Even for those who regard empathic ability as a fundamental human trait, rooted in our bio-physiology and social natures, failures to empathize over boundaries of difference and limitations of empathy’s reach suggest that its targets are far from universal (Young 32; Keen, “Empathy Studies” 127). Just because humans can feel empathy does not mean that humans routinely do share feelings with one another, especially across boundaries of difference as evidenced by empathic faltering caused by familiarity/similarity biases (Hoffman 197, 206). Furthermore, the psychology of human empathy has amply demonstrated that the variety of phenomena that go under the umbrella term “empathy” (Batson 3-16) exist to greater and lesser degrees across populations of people, as studies using empathy scales such as Mark Davis’s IRI reveal (Davis 85). Some people have such low empathic ability as to find the cognitive and affective invitations of narrative fiction unappealing, whereas others, such as high-empathy individuals who resonate to the imaginary experiences of nonexistent beings, may spend significant numbers of their waking hours immersed in fiction. These individual differences may be altered by exposure to fiction (Koopman and Hakemulder), but it is important to acknowledge that even those psychologists who regard empathy as a capacity of other-orientation shared by all humans generally see it as stronger in some and weaker to the point of pathology in others.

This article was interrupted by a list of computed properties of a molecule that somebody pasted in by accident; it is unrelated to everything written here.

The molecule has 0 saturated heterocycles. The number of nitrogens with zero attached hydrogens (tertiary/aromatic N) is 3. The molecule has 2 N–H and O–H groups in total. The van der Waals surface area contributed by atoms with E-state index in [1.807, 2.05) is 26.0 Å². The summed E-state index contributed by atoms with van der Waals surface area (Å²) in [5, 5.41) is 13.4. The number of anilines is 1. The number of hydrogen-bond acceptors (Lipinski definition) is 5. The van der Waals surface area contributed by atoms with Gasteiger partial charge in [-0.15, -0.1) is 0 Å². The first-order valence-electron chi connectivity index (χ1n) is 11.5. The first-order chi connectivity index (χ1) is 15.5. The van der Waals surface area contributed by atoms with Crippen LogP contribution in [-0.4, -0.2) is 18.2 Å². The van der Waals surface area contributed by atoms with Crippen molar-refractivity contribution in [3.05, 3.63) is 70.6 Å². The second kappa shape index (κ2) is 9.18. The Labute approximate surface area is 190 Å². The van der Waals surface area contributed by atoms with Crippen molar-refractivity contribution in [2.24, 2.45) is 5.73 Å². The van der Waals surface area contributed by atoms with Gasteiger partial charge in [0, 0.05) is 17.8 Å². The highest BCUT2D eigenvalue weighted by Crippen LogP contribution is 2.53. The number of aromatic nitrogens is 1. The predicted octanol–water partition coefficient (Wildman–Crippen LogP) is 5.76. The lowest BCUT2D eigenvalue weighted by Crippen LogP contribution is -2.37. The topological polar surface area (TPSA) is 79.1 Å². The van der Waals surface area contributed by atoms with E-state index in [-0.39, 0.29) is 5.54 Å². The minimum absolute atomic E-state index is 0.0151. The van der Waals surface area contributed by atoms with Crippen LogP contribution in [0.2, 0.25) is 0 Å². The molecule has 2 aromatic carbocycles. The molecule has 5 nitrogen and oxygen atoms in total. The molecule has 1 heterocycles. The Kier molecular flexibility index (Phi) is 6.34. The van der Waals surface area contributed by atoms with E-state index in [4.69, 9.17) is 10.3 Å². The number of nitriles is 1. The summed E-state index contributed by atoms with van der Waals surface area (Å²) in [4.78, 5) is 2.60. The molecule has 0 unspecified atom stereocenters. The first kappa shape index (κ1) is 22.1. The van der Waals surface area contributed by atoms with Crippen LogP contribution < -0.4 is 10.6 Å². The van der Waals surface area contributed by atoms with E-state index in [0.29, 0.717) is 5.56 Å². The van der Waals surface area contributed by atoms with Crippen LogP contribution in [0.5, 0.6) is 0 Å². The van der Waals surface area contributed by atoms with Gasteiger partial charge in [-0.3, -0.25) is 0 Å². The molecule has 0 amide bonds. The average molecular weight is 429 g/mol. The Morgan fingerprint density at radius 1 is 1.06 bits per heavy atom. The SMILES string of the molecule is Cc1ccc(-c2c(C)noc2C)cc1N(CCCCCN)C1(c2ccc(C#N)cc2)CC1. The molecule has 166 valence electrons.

Yet setting all these caveats to the side allows me to ask whether narrative empathy taps into universals of narrative—universals associated with the core ingredients of stories, with the maker or author’s techniques for evoking reactions from an audience, or with the responses of readers/listeners/viewers to the shared qualities of narrativity. This entire set of possibilities rests on the assumption that narrative is a distinctive form of communication shared by human beings over a certain developmental age, which shows in children’s pretend play (Boyd 5-6) and is fostered by all cultures, albeit in different media and genres. This far I can go. Though it would certainly be possible to generate a list of literary themes that might be supposed to evoke similar reactions from members of diverse human audiences, including potentially empathetic responses, such a project would require many layers of historical and contextual scrutiny, and I do not attempt it here. I accept Alan Richardson’s caution that the study of literary universals “will prove more convincing if it concentrates on formal features and constraints, rhetorical and prosodic devices, and questions of genre and narrative, treating thematic elements or other aspects of content more sparely and with special caution” (Richardson 569-70). In my view, this advice makes sense for two reasons. First, some evidence does exist (for instance about the impact of rhythmic language) of highly predictable effects of literary devices on diverse audiences, and the field of empirical aesthetics. Second, the systematic investigation of impact can proceed towards empirical demonstration if specific devices or features, whose presence, absence, or prominence can be manipulated, receive our scrutiny. I agree with Richardson that theme and content should be handled with caution. Taking Richardson’s advice means setting aside several promising content-based suggestions about narrative empathy, including Lynn Hunt’s historical argument that in eighteenth century Britain (in tandem with the emergence of human rights discourse), certain character types typified by their vulnerability became targets of compassion, fellow-feeling, and sympathy, precursor terms that contain aspects of what we now label empathy (Hunt 28-32). While representations of cruelty to animals and children certainly play a part in the history of developing empathetic representation and human rights discourse, there is nothing automatic about that trajectory. As Simon Dickie has argued, cruelty itself may evoke glee and other forms of sadistic pleasure, cementing group identities by mocking and excluding derided others.